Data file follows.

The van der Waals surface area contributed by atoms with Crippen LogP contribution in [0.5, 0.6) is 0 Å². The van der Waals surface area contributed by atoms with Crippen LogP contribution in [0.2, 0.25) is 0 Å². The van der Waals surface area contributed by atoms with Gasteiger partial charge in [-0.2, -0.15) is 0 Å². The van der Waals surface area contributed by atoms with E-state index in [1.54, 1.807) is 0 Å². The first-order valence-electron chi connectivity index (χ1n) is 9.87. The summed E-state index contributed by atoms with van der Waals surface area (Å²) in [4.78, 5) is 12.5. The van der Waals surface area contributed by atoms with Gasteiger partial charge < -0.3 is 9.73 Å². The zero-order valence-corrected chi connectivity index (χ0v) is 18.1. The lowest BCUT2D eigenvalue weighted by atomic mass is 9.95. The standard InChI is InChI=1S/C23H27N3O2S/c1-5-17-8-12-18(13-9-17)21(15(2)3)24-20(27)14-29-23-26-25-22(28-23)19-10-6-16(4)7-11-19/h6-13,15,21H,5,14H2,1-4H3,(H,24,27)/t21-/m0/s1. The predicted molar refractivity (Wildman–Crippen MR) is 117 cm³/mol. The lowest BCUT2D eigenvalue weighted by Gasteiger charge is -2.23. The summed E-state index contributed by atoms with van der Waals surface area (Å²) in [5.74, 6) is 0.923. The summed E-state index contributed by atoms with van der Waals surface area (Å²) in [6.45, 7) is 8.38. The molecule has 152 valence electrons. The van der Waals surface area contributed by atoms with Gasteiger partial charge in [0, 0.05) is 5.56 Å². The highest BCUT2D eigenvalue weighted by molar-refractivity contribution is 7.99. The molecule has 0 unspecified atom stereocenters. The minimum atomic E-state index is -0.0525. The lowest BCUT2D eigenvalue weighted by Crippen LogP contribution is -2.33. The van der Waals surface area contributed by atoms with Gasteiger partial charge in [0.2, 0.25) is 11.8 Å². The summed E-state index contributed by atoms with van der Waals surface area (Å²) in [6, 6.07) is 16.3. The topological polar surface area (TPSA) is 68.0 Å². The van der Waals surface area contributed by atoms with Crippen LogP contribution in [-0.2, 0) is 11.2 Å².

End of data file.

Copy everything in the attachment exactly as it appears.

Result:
The van der Waals surface area contributed by atoms with Crippen LogP contribution in [0.5, 0.6) is 0 Å². The van der Waals surface area contributed by atoms with Crippen LogP contribution in [0.2, 0.25) is 0 Å². The van der Waals surface area contributed by atoms with Gasteiger partial charge in [-0.2, -0.15) is 0 Å². The van der Waals surface area contributed by atoms with E-state index in [1.54, 1.807) is 0 Å². The first-order valence-electron chi connectivity index (χ1n) is 9.87. The summed E-state index contributed by atoms with van der Waals surface area (Å²) in [4.78, 5) is 12.5. The van der Waals surface area contributed by atoms with Gasteiger partial charge < -0.3 is 9.73 Å². The zero-order valence-corrected chi connectivity index (χ0v) is 18.1. The lowest BCUT2D eigenvalue weighted by atomic mass is 9.95. The standard InChI is InChI=1S/C23H27N3O2S/c1-5-17-8-12-18(13-9-17)21(15(2)3)24-20(27)14-29-23-26-25-22(28-23)19-10-6-16(4)7-11-19/h6-13,15,21H,5,14H2,1-4H3,(H,24,27)/t21-/m0/s1. The predicted molar refractivity (Wildman–Crippen MR) is 117 cm³/mol. The lowest BCUT2D eigenvalue weighted by Gasteiger charge is -2.23. The summed E-state index contributed by atoms with van der Waals surface area (Å²) in [5.74, 6) is 0.923. The summed E-state index contributed by atoms with van der Waals surface area (Å²) in [6.45, 7) is 8.38. The molecule has 152 valence electrons. The van der Waals surface area contributed by atoms with Gasteiger partial charge in [0, 0.05) is 5.56 Å². The highest BCUT2D eigenvalue weighted by molar-refractivity contribution is 7.99. The molecule has 0 unspecified atom stereocenters. The minimum atomic E-state index is -0.0525. The lowest BCUT2D eigenvalue weighted by Crippen LogP contribution is -2.33. The van der Waals surface area contributed by atoms with Gasteiger partial charge in [0.2, 0.25) is 11.8 Å². The summed E-state index contributed by atoms with van der Waals surface area (Å²) in [6, 6.07) is 16.3. The topological polar surface area (TPSA) is 68.0 Å². The van der Waals surface area contributed by atoms with Crippen LogP contribution in [-0.2, 0) is 11.2 Å².